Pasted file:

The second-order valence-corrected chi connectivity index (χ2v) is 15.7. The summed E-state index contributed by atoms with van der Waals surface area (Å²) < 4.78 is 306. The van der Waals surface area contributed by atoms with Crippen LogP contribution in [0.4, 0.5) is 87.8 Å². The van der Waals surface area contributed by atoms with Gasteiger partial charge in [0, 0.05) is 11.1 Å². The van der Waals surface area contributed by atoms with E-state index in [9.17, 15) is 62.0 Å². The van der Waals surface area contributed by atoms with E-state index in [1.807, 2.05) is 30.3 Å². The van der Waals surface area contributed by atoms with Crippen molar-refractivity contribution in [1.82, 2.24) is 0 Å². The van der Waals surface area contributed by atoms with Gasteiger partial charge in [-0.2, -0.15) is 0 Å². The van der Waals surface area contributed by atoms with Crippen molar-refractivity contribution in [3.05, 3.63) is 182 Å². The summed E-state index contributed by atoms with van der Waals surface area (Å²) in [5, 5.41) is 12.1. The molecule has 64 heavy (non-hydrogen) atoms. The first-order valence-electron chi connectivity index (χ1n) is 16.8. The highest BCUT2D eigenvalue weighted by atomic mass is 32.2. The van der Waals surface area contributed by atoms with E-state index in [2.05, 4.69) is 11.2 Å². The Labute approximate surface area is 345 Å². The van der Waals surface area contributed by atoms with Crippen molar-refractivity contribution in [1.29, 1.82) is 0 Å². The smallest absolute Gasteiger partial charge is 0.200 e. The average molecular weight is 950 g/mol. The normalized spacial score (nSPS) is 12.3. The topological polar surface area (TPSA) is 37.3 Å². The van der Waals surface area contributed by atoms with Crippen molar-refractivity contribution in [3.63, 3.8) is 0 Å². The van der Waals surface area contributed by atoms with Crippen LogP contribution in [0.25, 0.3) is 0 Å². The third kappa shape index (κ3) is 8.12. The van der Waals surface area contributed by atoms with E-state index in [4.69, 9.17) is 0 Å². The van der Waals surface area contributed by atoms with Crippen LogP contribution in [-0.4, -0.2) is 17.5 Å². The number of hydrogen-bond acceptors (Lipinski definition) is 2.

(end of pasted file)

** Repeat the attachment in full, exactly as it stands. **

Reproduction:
The second-order valence-corrected chi connectivity index (χ2v) is 15.7. The summed E-state index contributed by atoms with van der Waals surface area (Å²) < 4.78 is 306. The van der Waals surface area contributed by atoms with Crippen LogP contribution in [0.4, 0.5) is 87.8 Å². The van der Waals surface area contributed by atoms with Gasteiger partial charge in [0, 0.05) is 11.1 Å². The van der Waals surface area contributed by atoms with E-state index in [9.17, 15) is 62.0 Å². The van der Waals surface area contributed by atoms with E-state index in [1.807, 2.05) is 30.3 Å². The van der Waals surface area contributed by atoms with Crippen molar-refractivity contribution in [1.82, 2.24) is 0 Å². The van der Waals surface area contributed by atoms with Gasteiger partial charge in [-0.2, -0.15) is 0 Å². The van der Waals surface area contributed by atoms with Crippen molar-refractivity contribution in [3.05, 3.63) is 182 Å². The summed E-state index contributed by atoms with van der Waals surface area (Å²) in [5, 5.41) is 12.1. The molecule has 64 heavy (non-hydrogen) atoms. The first-order valence-electron chi connectivity index (χ1n) is 16.8. The highest BCUT2D eigenvalue weighted by atomic mass is 32.2. The van der Waals surface area contributed by atoms with E-state index in [2.05, 4.69) is 11.2 Å². The Labute approximate surface area is 345 Å². The van der Waals surface area contributed by atoms with Crippen molar-refractivity contribution in [1.29, 1.82) is 0 Å². The smallest absolute Gasteiger partial charge is 0.200 e. The average molecular weight is 950 g/mol. The normalized spacial score (nSPS) is 12.3. The topological polar surface area (TPSA) is 37.3 Å². The van der Waals surface area contributed by atoms with Crippen molar-refractivity contribution in [3.63, 3.8) is 0 Å². The van der Waals surface area contributed by atoms with Crippen LogP contribution in [0.25, 0.3) is 0 Å². The third kappa shape index (κ3) is 8.12. The van der Waals surface area contributed by atoms with E-state index in [4.69, 9.17) is 0 Å². The van der Waals surface area contributed by atoms with Crippen LogP contribution in [-0.4, -0.2) is 17.5 Å². The number of hydrogen-bond acceptors (Lipinski definition) is 2.